Change Between Modern And New In The

1920S Essay, Research Paper During the period of the 1920 s, American lifestyle was transforming into a new modern development. The modern development met against a series of spirited and, at times, effective rebellions. The tension between new and changing attitudes, and traditional values and nostalgia, was manifested in tense cultural conflicts.

1920S Essay, Research Paper

During the period of the 1920 s, American lifestyle was transforming into a new modern development. The modern development met against a series of spirited and, at times, effective rebellions. The tension between new and changing attitudes, and traditional values and nostalgia, was manifested in tense cultural conflicts. The modernizing currents and tension between the old versus new ideals were most apparent in the areas of religion, race/ethnic, and women. All met with harsh criticism, opposition, and imbalance.

Before the 1920 s, America had based its lifestyle and customs on Christian ideals. However, with the appearance and deep interest in the sciences of the 1920 s, Christian ideals were challenged. Fundamentalists were in favor of Christian ideals, the Bible, and opposed all teachings of Charles Darwin s evolution theory. Fundamentalists insisted that people had been created by God, as described in Genesis. On the other hand, modernists were in favor of science, and the teachings of Charles Darwin s evolution. This tension between science and religion was most apparent and evident in the famous Tennessee Evolution Case of 1925. The trial of evolution was a traumatic experience for the fundamentalist. In the end, Scopes, the biology teacher, was fined $100 and, ultimately, the case was dismissed. (Doc C) William Jennings Bryan, the prosecution, had been made to look as a complete ignorant and uneducated man. The Scopes trial completely devastated the Fundamentalist movement. (Leuchtenberg 218-224) Along with the Scopes trial, writers wrote novels speaking against religion, adding to the tension. Portrayals of the Holy City were contrasted with the normal everyday cities. Modern outlooks were taken and Christian ideals were considered no more than supernatural whoopee. (Doc I) Bruce Barton s book, The Man Nobody Knows , also was evidence of the tension. He depicted Jesus Christ as not only a religious prophet but also a super salesman, who picked up twelve men from the bottom ranks of business and forged them into an organization that conquered the world.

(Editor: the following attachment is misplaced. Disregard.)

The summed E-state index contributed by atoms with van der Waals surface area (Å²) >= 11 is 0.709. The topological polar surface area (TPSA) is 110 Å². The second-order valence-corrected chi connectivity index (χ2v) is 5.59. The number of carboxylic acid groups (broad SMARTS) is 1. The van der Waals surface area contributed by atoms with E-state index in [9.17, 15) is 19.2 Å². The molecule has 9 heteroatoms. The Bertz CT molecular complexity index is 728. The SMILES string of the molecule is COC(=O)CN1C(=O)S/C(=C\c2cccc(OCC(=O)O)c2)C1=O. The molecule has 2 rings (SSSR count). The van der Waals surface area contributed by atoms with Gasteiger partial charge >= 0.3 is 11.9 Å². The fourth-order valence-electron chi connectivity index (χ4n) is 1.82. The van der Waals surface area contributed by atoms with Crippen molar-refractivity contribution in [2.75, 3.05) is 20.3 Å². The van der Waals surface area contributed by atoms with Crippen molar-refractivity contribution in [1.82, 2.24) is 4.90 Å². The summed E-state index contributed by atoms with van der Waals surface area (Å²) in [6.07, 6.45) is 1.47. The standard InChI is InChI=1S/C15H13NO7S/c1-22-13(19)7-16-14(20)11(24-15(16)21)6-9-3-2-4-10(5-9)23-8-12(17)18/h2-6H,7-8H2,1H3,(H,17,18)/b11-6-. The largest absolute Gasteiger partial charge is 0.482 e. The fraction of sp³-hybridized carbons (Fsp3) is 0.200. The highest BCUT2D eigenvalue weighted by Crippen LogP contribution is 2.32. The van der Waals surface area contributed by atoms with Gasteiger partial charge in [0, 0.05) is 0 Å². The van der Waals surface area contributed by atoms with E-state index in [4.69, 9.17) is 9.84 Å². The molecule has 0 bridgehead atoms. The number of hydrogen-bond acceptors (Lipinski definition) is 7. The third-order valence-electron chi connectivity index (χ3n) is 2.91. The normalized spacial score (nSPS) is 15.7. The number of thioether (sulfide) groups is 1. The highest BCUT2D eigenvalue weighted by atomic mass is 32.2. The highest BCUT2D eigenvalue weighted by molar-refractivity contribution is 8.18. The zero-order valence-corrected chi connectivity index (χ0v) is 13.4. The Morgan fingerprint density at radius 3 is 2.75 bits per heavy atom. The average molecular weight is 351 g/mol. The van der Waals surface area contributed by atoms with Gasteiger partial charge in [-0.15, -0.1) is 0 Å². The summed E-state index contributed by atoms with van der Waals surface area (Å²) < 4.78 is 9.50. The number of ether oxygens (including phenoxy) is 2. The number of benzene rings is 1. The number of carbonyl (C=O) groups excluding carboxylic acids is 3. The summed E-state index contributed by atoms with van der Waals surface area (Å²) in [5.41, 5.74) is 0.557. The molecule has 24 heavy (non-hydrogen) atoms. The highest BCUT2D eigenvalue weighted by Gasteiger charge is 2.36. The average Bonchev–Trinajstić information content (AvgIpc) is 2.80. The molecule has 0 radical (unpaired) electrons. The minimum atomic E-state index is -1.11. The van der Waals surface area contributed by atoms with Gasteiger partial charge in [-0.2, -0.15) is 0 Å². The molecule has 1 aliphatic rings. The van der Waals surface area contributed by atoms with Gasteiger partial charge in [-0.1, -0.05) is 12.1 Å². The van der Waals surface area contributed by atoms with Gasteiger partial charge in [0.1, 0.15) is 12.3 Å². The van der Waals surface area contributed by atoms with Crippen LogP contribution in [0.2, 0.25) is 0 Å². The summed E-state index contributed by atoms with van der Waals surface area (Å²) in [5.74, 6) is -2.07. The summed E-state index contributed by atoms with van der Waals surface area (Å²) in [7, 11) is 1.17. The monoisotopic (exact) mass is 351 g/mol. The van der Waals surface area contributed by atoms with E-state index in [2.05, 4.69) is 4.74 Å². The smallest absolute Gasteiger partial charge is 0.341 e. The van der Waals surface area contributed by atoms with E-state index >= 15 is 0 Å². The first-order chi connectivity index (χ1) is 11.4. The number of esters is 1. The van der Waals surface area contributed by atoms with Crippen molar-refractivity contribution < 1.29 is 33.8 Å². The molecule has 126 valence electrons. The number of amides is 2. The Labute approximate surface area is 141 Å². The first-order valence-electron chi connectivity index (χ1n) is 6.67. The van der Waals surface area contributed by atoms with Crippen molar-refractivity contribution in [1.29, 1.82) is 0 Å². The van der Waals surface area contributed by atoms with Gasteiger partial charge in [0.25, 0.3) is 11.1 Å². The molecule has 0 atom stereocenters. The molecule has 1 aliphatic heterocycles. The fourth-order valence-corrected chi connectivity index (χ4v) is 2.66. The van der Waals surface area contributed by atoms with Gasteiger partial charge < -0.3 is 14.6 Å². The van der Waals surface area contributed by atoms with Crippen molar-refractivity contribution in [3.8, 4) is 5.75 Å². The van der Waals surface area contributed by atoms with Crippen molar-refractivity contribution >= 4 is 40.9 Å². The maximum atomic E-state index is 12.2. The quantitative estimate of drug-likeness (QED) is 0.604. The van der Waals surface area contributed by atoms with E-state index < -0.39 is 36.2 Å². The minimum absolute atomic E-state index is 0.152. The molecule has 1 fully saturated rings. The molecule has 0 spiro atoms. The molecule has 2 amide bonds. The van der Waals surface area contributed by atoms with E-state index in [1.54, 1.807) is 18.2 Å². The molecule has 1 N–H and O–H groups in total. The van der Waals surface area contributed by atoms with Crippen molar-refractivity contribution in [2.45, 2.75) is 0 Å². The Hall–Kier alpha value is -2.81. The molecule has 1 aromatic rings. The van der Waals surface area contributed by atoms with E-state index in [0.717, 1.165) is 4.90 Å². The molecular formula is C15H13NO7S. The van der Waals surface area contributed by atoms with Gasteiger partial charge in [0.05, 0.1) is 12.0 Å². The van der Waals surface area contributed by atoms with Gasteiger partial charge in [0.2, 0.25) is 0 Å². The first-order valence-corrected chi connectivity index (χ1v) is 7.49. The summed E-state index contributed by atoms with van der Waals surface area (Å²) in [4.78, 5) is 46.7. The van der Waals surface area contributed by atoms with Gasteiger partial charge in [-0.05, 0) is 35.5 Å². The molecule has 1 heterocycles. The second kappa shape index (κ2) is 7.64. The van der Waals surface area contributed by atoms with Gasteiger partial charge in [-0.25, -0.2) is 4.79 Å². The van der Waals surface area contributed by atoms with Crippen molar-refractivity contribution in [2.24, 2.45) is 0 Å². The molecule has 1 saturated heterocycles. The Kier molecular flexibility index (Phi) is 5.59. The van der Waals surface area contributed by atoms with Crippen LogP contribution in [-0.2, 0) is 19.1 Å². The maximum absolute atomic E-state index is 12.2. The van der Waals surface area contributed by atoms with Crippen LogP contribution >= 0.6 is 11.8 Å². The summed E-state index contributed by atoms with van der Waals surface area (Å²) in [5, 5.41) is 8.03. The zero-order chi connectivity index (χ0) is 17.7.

Gathering strength, opposition to immigrant and other races had gradually increased in the years before the war. Curbs on immigration were passed due to the association of radicalism with immigration. In 1921, Congress passed an emergency immigration act, establishing a quota system by which annual immigration from any country could not exceed 3 percent of the number of persons of that nationality who had been in the United States in 1910. The provincial nativism helped instigate the rebirth of the Ku Klux Klan. As a major force in American society, blacks, as before were the targets of the Klan. Black saw to engage and express themselves in American life. More and more African Americans experienced work in large cities and adopted a new culture of their own. (Doc E) However, Catholics, Jews, and foreigners were also added to the KKK concerns. The tension between Klan and blacks, Catholics, etc. mounted to the Klan threatening their families, their businesses, and attempting to drive them out of their communities. Occasionally, violence was the resort: public whipping, tarring and feathering, arson, and lynching. Through all of this, the Klan saw themselves as plain people demanding to return power to the everyday average citizen. To them, the Klan fought for the true leadership against betrayed Americanism. (Doc D) The expression of blacks and others only added fuel to the fire in the eyes of the Ku Klux Klan. The KKK tension increased with more protests, marches, and physical violence. Only with the repeal of the 18th amendment did the Ku Klux Klan disappear. (Leuchtenberg 205-217)

Women also led to the tension between old and new idealism. In the 1920 s, college educated women were no longer pioneers. Women were graduates of colleges and making a presence in profession areas. However, women now had to combine work with their marriage. This conflict of interest between marriage and new ideals/customs led to a decline in marriage. With this decline, also led to an increase in divorce. The decade of the 1920 s held the highest ratio of divorces to marriages, nearly 1 divorce for every 5 marriages. (Doc H) Rigid Victorian female respectability was replaced so that women could smoke, drink, dance, and wear seductive clothes and makeup. In the 1920 s, the women attended lively parties and strove for physical, emotional fulfillment. The flapper girl was the answer to the modern, liberated female. Women smokers met harsh criticism by other more traditional women. Smoking was seen as unlady-like and unhealthy for women. (Doc G) Prohibition was also an answer, tension, to the increase of alcoholic consumption. The traditional generation wanted to restrain the flamboyance of the flappers and the other modern views. The 18th amendment entailed all the hostility to modernity and outrageous behavior in alcohol. (Leuchtenberg 157-177)

In conclusion, the areas of religion, race/ethnic, and women all had a common hostility to modernity and a desire to arrest change through coercion. Several movements sought to effect this change but met against rivalry and criticism. Modern opposed traditional views in almost all arenas. However, the tension created between the two was considerable. In the 1920 s, American lifestyle was transformed into a new modern development, but not quietly or easily.